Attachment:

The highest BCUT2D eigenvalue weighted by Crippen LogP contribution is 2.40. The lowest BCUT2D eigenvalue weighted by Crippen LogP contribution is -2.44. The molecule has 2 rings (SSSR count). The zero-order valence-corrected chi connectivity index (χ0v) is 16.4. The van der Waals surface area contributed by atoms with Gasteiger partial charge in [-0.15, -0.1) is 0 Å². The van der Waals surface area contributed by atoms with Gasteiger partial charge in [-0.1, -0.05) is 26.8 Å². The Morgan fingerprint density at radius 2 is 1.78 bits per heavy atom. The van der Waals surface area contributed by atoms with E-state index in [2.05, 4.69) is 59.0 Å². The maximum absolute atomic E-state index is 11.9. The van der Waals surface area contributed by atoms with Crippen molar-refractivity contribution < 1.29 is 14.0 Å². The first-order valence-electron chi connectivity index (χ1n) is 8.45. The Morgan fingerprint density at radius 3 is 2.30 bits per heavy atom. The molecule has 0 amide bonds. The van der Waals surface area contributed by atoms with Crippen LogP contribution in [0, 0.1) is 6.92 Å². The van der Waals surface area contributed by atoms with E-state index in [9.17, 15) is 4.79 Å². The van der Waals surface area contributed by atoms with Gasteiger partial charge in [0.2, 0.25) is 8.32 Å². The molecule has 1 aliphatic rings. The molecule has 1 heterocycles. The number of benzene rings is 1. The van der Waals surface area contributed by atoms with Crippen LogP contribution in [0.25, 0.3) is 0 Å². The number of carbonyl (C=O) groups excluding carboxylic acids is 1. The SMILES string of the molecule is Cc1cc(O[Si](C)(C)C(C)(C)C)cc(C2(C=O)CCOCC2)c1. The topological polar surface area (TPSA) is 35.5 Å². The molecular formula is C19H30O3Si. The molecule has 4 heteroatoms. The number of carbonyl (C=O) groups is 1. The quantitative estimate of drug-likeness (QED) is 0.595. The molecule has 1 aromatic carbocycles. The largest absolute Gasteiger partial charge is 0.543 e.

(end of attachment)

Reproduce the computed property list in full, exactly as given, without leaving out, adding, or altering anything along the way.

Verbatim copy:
The highest BCUT2D eigenvalue weighted by Crippen LogP contribution is 2.40. The lowest BCUT2D eigenvalue weighted by Crippen LogP contribution is -2.44. The molecule has 2 rings (SSSR count). The zero-order valence-corrected chi connectivity index (χ0v) is 16.4. The van der Waals surface area contributed by atoms with Gasteiger partial charge in [-0.15, -0.1) is 0 Å². The van der Waals surface area contributed by atoms with Gasteiger partial charge in [-0.1, -0.05) is 26.8 Å². The Morgan fingerprint density at radius 2 is 1.78 bits per heavy atom. The van der Waals surface area contributed by atoms with E-state index in [2.05, 4.69) is 59.0 Å². The maximum absolute atomic E-state index is 11.9. The van der Waals surface area contributed by atoms with Crippen molar-refractivity contribution < 1.29 is 14.0 Å². The first-order valence-electron chi connectivity index (χ1n) is 8.45. The Morgan fingerprint density at radius 3 is 2.30 bits per heavy atom. The molecule has 0 amide bonds. The van der Waals surface area contributed by atoms with Crippen LogP contribution in [0, 0.1) is 6.92 Å². The van der Waals surface area contributed by atoms with E-state index in [9.17, 15) is 4.79 Å². The van der Waals surface area contributed by atoms with Gasteiger partial charge in [0.2, 0.25) is 8.32 Å². The molecule has 1 aliphatic rings. The molecule has 1 heterocycles. The number of benzene rings is 1. The van der Waals surface area contributed by atoms with Crippen LogP contribution in [0.25, 0.3) is 0 Å². The number of carbonyl (C=O) groups excluding carboxylic acids is 1. The SMILES string of the molecule is Cc1cc(O[Si](C)(C)C(C)(C)C)cc(C2(C=O)CCOCC2)c1. The topological polar surface area (TPSA) is 35.5 Å². The molecular formula is C19H30O3Si. The molecule has 4 heteroatoms. The number of carbonyl (C=O) groups is 1. The quantitative estimate of drug-likeness (QED) is 0.595. The molecule has 1 aromatic carbocycles. The largest absolute Gasteiger partial charge is 0.543 e.